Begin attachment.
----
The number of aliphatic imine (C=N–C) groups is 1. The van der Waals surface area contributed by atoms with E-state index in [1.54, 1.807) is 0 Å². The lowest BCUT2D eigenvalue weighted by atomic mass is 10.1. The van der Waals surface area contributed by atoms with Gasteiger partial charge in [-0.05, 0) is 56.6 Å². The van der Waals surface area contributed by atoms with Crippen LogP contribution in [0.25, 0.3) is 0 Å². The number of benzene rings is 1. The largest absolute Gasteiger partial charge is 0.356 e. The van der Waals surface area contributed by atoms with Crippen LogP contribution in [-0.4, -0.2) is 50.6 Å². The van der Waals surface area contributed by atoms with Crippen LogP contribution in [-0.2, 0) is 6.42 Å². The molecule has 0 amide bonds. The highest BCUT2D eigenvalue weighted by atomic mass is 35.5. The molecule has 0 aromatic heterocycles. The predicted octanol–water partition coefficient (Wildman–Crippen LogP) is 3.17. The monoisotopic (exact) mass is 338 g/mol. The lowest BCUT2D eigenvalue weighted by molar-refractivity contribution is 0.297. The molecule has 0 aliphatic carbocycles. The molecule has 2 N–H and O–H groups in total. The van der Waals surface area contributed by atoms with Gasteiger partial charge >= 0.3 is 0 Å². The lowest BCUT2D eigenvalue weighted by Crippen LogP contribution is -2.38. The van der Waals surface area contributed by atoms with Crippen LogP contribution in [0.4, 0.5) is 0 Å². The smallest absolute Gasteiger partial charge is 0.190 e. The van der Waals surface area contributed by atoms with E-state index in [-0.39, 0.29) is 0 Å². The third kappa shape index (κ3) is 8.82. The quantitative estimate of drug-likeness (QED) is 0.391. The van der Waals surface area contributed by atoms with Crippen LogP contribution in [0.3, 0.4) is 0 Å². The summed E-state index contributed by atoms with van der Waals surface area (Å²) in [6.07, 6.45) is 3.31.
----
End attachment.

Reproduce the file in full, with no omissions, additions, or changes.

The number of aliphatic imine (C=N–C) groups is 1. The van der Waals surface area contributed by atoms with E-state index in [1.54, 1.807) is 0 Å². The lowest BCUT2D eigenvalue weighted by atomic mass is 10.1. The van der Waals surface area contributed by atoms with Gasteiger partial charge in [-0.05, 0) is 56.6 Å². The van der Waals surface area contributed by atoms with Crippen LogP contribution in [0.25, 0.3) is 0 Å². The number of benzene rings is 1. The largest absolute Gasteiger partial charge is 0.356 e. The van der Waals surface area contributed by atoms with Crippen LogP contribution in [-0.4, -0.2) is 50.6 Å². The van der Waals surface area contributed by atoms with Crippen LogP contribution in [-0.2, 0) is 6.42 Å². The molecule has 0 amide bonds. The highest BCUT2D eigenvalue weighted by atomic mass is 35.5. The molecule has 0 aromatic heterocycles. The predicted octanol–water partition coefficient (Wildman–Crippen LogP) is 3.17. The monoisotopic (exact) mass is 338 g/mol. The lowest BCUT2D eigenvalue weighted by molar-refractivity contribution is 0.297. The molecule has 0 aliphatic carbocycles. The molecule has 2 N–H and O–H groups in total. The van der Waals surface area contributed by atoms with Gasteiger partial charge >= 0.3 is 0 Å². The lowest BCUT2D eigenvalue weighted by Crippen LogP contribution is -2.38. The van der Waals surface area contributed by atoms with Crippen LogP contribution in [0.4, 0.5) is 0 Å². The smallest absolute Gasteiger partial charge is 0.190 e. The van der Waals surface area contributed by atoms with E-state index in [-0.39, 0.29) is 0 Å². The third kappa shape index (κ3) is 8.82. The quantitative estimate of drug-likeness (QED) is 0.391. The van der Waals surface area contributed by atoms with Crippen LogP contribution in [0.3, 0.4) is 0 Å². The summed E-state index contributed by atoms with van der Waals surface area (Å²) in [6.07, 6.45) is 3.31.